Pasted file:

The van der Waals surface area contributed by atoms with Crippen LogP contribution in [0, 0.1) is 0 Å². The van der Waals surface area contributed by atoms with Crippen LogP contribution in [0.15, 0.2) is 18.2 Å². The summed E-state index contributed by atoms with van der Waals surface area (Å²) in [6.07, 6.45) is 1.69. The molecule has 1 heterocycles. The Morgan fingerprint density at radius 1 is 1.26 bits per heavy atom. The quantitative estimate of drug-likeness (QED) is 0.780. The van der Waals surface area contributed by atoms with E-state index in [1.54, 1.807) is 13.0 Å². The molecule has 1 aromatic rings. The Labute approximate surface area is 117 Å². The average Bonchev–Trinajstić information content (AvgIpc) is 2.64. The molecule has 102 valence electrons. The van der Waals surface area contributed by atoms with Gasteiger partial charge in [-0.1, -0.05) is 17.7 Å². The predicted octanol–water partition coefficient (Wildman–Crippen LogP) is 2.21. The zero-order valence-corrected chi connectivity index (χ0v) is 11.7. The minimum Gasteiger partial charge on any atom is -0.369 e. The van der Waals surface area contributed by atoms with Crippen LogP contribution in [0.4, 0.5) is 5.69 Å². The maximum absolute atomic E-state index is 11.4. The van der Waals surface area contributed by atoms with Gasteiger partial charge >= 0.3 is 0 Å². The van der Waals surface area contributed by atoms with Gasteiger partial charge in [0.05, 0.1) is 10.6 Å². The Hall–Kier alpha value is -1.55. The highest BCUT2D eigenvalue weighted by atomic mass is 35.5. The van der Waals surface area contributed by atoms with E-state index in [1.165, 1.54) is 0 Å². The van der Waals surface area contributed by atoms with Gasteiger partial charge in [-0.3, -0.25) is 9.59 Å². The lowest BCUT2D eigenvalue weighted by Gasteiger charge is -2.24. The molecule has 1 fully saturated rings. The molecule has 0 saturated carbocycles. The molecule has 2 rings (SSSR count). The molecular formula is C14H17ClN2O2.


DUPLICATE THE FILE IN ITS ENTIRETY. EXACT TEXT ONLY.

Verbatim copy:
The van der Waals surface area contributed by atoms with Crippen LogP contribution in [0, 0.1) is 0 Å². The van der Waals surface area contributed by atoms with Crippen LogP contribution in [0.15, 0.2) is 18.2 Å². The summed E-state index contributed by atoms with van der Waals surface area (Å²) in [6.07, 6.45) is 1.69. The molecule has 1 heterocycles. The Morgan fingerprint density at radius 1 is 1.26 bits per heavy atom. The quantitative estimate of drug-likeness (QED) is 0.780. The van der Waals surface area contributed by atoms with E-state index in [1.54, 1.807) is 13.0 Å². The molecule has 1 aromatic rings. The Labute approximate surface area is 117 Å². The average Bonchev–Trinajstić information content (AvgIpc) is 2.64. The molecule has 102 valence electrons. The van der Waals surface area contributed by atoms with Gasteiger partial charge in [-0.1, -0.05) is 17.7 Å². The predicted octanol–water partition coefficient (Wildman–Crippen LogP) is 2.21. The zero-order valence-corrected chi connectivity index (χ0v) is 11.7. The minimum Gasteiger partial charge on any atom is -0.369 e. The van der Waals surface area contributed by atoms with Crippen LogP contribution in [0.4, 0.5) is 5.69 Å². The maximum absolute atomic E-state index is 11.4. The van der Waals surface area contributed by atoms with Gasteiger partial charge >= 0.3 is 0 Å². The van der Waals surface area contributed by atoms with Gasteiger partial charge in [0.05, 0.1) is 10.6 Å². The Hall–Kier alpha value is -1.55. The highest BCUT2D eigenvalue weighted by atomic mass is 35.5. The van der Waals surface area contributed by atoms with E-state index in [1.165, 1.54) is 0 Å². The van der Waals surface area contributed by atoms with Gasteiger partial charge in [-0.3, -0.25) is 9.59 Å². The lowest BCUT2D eigenvalue weighted by Gasteiger charge is -2.24. The molecule has 1 fully saturated rings. The molecule has 0 saturated carbocycles. The molecule has 2 rings (SSSR count). The molecular formula is C14H17ClN2O2.